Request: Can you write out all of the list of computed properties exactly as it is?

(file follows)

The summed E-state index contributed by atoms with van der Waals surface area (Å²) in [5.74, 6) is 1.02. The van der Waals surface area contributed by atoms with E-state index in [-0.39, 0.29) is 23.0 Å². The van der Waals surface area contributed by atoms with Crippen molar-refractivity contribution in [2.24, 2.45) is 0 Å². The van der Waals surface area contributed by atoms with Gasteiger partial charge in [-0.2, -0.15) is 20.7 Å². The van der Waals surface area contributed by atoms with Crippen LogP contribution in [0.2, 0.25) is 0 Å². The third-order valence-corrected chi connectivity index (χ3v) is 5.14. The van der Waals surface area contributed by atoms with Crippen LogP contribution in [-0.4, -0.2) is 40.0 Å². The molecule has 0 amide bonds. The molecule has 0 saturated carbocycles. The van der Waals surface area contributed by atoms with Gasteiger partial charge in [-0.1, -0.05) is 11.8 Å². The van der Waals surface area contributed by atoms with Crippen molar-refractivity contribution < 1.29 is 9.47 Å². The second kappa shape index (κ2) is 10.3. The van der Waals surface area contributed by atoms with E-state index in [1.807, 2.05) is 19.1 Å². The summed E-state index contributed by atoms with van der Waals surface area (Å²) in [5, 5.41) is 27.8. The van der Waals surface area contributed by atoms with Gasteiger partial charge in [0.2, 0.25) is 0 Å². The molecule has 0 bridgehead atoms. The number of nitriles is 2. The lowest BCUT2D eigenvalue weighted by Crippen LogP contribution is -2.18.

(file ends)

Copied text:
The summed E-state index contributed by atoms with van der Waals surface area (Å²) in [5.74, 6) is 1.02. The van der Waals surface area contributed by atoms with E-state index in [-0.39, 0.29) is 23.0 Å². The van der Waals surface area contributed by atoms with Crippen molar-refractivity contribution in [2.24, 2.45) is 0 Å². The van der Waals surface area contributed by atoms with Gasteiger partial charge in [-0.2, -0.15) is 20.7 Å². The van der Waals surface area contributed by atoms with Crippen LogP contribution in [0.2, 0.25) is 0 Å². The third-order valence-corrected chi connectivity index (χ3v) is 5.14. The van der Waals surface area contributed by atoms with Crippen LogP contribution in [-0.4, -0.2) is 40.0 Å². The molecule has 0 amide bonds. The molecule has 0 saturated carbocycles. The van der Waals surface area contributed by atoms with Gasteiger partial charge in [-0.1, -0.05) is 11.8 Å². The van der Waals surface area contributed by atoms with Crippen molar-refractivity contribution < 1.29 is 9.47 Å². The second kappa shape index (κ2) is 10.3. The van der Waals surface area contributed by atoms with E-state index in [1.807, 2.05) is 19.1 Å². The summed E-state index contributed by atoms with van der Waals surface area (Å²) in [5, 5.41) is 27.8. The van der Waals surface area contributed by atoms with Gasteiger partial charge in [0.2, 0.25) is 0 Å². The molecule has 0 bridgehead atoms. The number of nitriles is 2. The lowest BCUT2D eigenvalue weighted by Crippen LogP contribution is -2.18.